by Mark DeCarteret
“ . . . and so we got rid of the day
as well as we could.”
— Nathaniel Hawthorne
All that separates you from the past
is this most ordinary form of rain —
unless it isn’t you who now sits at the window,
curtains parted to this map of the underworld,
these two flies which now lie on the sill
unawares to who is trapped, who’s departed?
Isn’t that your ancestors who stand in the shadows,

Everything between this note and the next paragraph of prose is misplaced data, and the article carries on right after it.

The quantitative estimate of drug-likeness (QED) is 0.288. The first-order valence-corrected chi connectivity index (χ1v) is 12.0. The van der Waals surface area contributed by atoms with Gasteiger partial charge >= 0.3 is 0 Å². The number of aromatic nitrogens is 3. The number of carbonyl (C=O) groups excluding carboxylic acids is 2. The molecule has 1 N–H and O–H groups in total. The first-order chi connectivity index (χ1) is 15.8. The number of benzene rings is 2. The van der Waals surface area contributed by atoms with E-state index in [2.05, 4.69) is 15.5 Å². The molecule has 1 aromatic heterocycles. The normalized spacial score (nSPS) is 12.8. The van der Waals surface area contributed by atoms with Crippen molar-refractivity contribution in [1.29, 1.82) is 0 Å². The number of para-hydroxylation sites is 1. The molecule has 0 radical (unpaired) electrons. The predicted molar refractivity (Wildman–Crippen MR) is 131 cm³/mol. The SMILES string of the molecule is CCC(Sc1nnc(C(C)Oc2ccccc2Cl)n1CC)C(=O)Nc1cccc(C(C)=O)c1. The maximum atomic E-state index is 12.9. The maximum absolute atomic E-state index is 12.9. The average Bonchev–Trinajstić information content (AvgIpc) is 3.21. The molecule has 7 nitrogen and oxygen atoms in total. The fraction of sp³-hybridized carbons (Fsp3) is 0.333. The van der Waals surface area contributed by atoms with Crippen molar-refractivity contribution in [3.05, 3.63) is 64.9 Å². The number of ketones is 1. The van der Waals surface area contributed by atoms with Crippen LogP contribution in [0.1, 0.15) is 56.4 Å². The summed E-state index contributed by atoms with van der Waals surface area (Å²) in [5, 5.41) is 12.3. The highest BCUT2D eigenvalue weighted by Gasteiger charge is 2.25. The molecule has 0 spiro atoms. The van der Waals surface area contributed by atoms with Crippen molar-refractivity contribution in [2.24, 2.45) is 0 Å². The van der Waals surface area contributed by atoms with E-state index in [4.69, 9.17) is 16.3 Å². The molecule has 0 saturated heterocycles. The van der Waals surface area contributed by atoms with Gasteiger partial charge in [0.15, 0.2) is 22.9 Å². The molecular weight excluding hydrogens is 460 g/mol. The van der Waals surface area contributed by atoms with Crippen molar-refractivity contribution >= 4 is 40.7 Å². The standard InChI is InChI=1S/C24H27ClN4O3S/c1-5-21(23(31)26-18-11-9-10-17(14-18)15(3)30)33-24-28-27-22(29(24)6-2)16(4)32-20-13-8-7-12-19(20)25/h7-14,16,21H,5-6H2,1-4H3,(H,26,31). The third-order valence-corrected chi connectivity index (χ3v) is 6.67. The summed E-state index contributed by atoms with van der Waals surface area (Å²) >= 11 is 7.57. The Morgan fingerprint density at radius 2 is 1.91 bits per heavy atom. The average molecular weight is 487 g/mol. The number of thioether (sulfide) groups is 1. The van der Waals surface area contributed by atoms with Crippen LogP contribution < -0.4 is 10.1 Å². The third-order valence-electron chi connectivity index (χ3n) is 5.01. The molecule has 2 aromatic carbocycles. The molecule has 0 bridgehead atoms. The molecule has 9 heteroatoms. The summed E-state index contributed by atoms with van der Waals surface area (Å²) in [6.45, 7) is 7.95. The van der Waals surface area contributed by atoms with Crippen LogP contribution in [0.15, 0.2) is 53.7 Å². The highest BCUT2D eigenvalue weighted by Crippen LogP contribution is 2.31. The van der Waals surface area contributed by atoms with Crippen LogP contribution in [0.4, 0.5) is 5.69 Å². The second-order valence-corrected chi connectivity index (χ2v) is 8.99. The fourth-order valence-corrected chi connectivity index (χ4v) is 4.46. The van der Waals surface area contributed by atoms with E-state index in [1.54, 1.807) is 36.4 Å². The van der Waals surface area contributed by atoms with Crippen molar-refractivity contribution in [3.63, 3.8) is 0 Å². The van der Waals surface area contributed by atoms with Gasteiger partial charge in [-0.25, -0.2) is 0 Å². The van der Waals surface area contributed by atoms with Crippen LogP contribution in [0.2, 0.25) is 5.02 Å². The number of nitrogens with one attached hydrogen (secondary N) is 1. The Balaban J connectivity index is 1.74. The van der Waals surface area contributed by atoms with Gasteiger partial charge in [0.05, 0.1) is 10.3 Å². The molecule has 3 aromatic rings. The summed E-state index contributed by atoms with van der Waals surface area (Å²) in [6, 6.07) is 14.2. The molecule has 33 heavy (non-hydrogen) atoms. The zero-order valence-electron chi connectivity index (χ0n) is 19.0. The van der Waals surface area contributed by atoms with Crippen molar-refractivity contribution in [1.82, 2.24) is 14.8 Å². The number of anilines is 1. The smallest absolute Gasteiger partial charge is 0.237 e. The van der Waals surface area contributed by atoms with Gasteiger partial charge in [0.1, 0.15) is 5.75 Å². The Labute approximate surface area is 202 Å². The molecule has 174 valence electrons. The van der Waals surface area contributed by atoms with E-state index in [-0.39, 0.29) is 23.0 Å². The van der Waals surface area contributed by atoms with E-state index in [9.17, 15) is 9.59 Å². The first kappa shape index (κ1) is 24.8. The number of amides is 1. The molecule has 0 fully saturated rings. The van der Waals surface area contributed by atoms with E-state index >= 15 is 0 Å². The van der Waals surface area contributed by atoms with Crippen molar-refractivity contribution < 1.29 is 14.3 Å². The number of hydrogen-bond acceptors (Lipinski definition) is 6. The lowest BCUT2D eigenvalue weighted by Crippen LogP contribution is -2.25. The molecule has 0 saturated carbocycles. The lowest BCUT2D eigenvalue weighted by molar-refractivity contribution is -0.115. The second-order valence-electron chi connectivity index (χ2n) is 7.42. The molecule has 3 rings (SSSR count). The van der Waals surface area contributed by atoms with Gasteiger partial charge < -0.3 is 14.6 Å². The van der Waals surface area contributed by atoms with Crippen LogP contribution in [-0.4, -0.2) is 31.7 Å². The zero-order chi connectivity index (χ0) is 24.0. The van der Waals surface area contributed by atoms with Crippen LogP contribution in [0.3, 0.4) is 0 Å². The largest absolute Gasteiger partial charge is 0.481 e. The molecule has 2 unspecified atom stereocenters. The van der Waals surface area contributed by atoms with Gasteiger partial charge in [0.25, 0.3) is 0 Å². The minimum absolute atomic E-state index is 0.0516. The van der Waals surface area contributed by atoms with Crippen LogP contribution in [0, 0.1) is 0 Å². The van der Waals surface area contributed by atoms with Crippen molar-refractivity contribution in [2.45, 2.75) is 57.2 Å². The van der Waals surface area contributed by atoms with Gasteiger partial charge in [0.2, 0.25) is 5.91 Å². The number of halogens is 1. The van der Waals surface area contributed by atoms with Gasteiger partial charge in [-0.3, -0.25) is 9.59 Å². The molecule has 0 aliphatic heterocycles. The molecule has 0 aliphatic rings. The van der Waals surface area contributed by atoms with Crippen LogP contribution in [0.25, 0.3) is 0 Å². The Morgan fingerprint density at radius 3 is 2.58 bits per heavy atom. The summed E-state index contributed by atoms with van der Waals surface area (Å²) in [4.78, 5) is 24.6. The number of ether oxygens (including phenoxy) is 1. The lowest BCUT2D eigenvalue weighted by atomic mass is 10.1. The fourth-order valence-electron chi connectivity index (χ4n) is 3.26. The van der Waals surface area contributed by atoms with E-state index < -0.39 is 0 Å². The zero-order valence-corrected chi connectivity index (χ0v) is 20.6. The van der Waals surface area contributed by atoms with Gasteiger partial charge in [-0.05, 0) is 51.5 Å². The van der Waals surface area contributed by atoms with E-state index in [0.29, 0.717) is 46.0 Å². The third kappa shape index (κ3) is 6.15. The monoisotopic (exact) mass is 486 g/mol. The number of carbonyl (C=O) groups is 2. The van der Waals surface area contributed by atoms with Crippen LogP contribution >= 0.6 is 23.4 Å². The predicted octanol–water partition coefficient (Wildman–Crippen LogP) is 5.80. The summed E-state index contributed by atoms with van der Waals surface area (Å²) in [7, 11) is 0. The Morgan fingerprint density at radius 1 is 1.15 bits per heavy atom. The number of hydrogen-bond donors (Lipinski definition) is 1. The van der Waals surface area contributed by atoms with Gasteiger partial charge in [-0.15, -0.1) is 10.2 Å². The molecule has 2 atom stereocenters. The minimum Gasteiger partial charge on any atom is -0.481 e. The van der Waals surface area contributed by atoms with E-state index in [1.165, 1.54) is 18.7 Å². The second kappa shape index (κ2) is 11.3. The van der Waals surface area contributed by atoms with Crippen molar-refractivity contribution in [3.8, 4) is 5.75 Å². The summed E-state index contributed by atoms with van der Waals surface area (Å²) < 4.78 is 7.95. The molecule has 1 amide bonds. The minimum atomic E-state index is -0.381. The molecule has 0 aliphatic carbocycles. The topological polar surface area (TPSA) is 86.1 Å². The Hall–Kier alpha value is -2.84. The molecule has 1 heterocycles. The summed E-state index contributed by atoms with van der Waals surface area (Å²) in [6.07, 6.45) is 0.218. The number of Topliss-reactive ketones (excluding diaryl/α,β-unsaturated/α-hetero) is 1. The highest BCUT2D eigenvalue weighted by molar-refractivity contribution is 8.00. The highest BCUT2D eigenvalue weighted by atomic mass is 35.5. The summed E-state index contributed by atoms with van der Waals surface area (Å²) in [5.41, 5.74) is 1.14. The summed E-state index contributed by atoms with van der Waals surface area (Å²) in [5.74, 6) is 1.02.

their stares like the flitting of candle light?
The wind will tell you what’s entailed for you,
the next line or even chapter if you let it
but if you were any more tight–lipped, polite
you might suffocate, drown in your very own spit.
The sun is unsure of us, returned without wonder.
How little you’ve thawed since its pantomimed dawn
when that planchette had wandered your chest
till it stalled over yet another of your vowels in awe.
You stifle either a wail or a moan as the earth tips,
suffering first its seas and then its heavens.